In praise of fat

by Tess Gerritsen

Sometimes I just don’t want to write about writing.

So instead I’ll open with a memory from five years ago. I am dining with friends on a boat off the coast of Italy.  I have ordered roasted pork tenderloin, and my meat arrives encased in browned, crusty fat, seasoned only with pepper and sparkling crystals of sea salt.  The first bite is a revelation: so moist and flavorful that I moaned in pleasure.  It was like the pork I remembered from my childhood, one of those untrustworthy memories that the passage of time magnifies to mythic proportions.  With that first bite, I proved those memories were accurate.  Pork really could taste the way I remembered it.

The question was, what had happened to pork during those intervening years between my childhood and that revelatory meal in Italy?

One of our table-mates that night offered part of the answer.  She raises and slaughters her own meat on her family farm in northern California.  Her pigs are free-range and they wander the woods and fields, scavenging for acorns.  During their short lives they are petted, cosseted, and treated with respect.  In the fall, when the time comes to harvest them, she does it with a gunshot to the head, murmuring and petting them as she pulls the trigger.  It is a sad task, but she knows they have lived a comfortable life and they feel no fear at the end.  The difference in the taste of the meat, she says, is incomparable.  (I have no doubt that she’s right.  I have eaten venison several times, and the one time I could not abide the smell of it was when the animal had been killed after a prolonged and terror-inducing chase.)

But there was more to that Italian pork tenderloin than just the absence of stress hormones.  There was also the fat encasing the roast and streaking the meat, more fat than you will ever find on a pork roast for sale in American supermarkets.  For decades, American pigs have been bred for leanness, because American consumers think they want lean meat.  They demand lean meat.  It’s been drilled into their heads that lean meat is healthier and tastier.  They want pork to be “the other white meat.”

That’s how we ended up with pork that tastes like, well, chicken. Unfortunately, our chickens no longer taste like chicken.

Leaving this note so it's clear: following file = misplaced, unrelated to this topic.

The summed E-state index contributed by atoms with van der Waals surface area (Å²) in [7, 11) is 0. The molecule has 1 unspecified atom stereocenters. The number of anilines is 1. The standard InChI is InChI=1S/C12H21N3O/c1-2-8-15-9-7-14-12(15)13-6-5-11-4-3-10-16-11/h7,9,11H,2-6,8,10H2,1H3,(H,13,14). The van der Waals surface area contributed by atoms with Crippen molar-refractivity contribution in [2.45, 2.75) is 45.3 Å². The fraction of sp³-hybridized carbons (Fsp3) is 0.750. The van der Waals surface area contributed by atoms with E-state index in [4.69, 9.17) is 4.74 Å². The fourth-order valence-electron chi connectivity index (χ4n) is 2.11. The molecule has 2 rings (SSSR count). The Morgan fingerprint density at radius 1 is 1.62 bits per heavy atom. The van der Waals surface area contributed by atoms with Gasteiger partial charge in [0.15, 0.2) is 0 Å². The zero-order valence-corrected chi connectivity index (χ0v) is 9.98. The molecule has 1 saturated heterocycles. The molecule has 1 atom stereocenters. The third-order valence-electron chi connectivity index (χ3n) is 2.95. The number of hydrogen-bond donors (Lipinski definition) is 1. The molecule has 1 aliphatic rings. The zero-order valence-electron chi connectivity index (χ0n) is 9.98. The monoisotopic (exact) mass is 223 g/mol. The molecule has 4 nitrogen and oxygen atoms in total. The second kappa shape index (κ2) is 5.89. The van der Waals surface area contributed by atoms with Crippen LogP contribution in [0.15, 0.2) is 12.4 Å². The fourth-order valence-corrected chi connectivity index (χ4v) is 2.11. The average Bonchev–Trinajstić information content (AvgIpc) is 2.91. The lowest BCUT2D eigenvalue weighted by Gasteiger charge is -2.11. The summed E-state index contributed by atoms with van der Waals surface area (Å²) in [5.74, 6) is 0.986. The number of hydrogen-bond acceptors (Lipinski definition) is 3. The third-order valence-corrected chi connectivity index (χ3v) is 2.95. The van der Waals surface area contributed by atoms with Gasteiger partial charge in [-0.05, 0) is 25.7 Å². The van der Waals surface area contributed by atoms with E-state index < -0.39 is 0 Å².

I’m thinking about fat today because of this article I just came across, about the world’s first food fat tax being launched in Denmark:

Denmark has imposed a fat tax in attempt to limit the population’s intake of fatty foods, becoming the first country to take such a measure.

The new tax will be levied on all products that include saturated fats – from butter and milk to pizzas, oils, meats and pre-cooked foods.

The measure, designed by the outgoing government and announced on Saturday, will add 16 kroner [$2.87] per kg of saturated fats in a product.

Consumers over the past week hoarded butter, meat and milk to avoid the immediate price increase.

Of all places, this is happening in Denmark!  The land of milk and cheese!  While you’re at it, Denmark, why don’t you change your country’s motto to: “The land of skinny people who eat nothing but spelt.”

Surely the Danes will raise their sticks of butter in protest and smother this law, because everyone knows that fat is flavor.  It’s what puts the joie in vivre, the bons in bons temps. It’s not the main dish, but it makes that main dish worth scarfing down. 

 My father was a professional chef who died (of Alzheimers) with a cholesterol of 140, which was also about what he weighed all his life. Long before the Atkins Diet, he proved that staying skinny didn’t mean denying yourself steak. He had no compunction about eating fat — real, natural fat. He used to wave raw steaks at me to point out their gorgeous marbling.  As a restauranteur, he could get the choicest meats, which may explain why the pork and chicken of my childhood was so spectacularly delicious.  He taught me never to waste my appetite on a tasteless meal.  He taught me to forget margarine, just eat butter.  He taught me that we have only so many meals in a lifetime, so we must make every single one count.

Over the years, I’ve sometimes turned my back on his advice.  In college, I dated a guy who was paranoid about the state of his arteries, so for two years he and I gagged down a zero-fat, low-sodium diet that was so healthy it would drive a gourmand to suicide. (That relationship, needless to say, didn’t last.) As a med student and doctor, I accepted the common wisdom that any butter you slathered on your toast would ooze straight into your coronaries.  At least, that’s what I told my patients.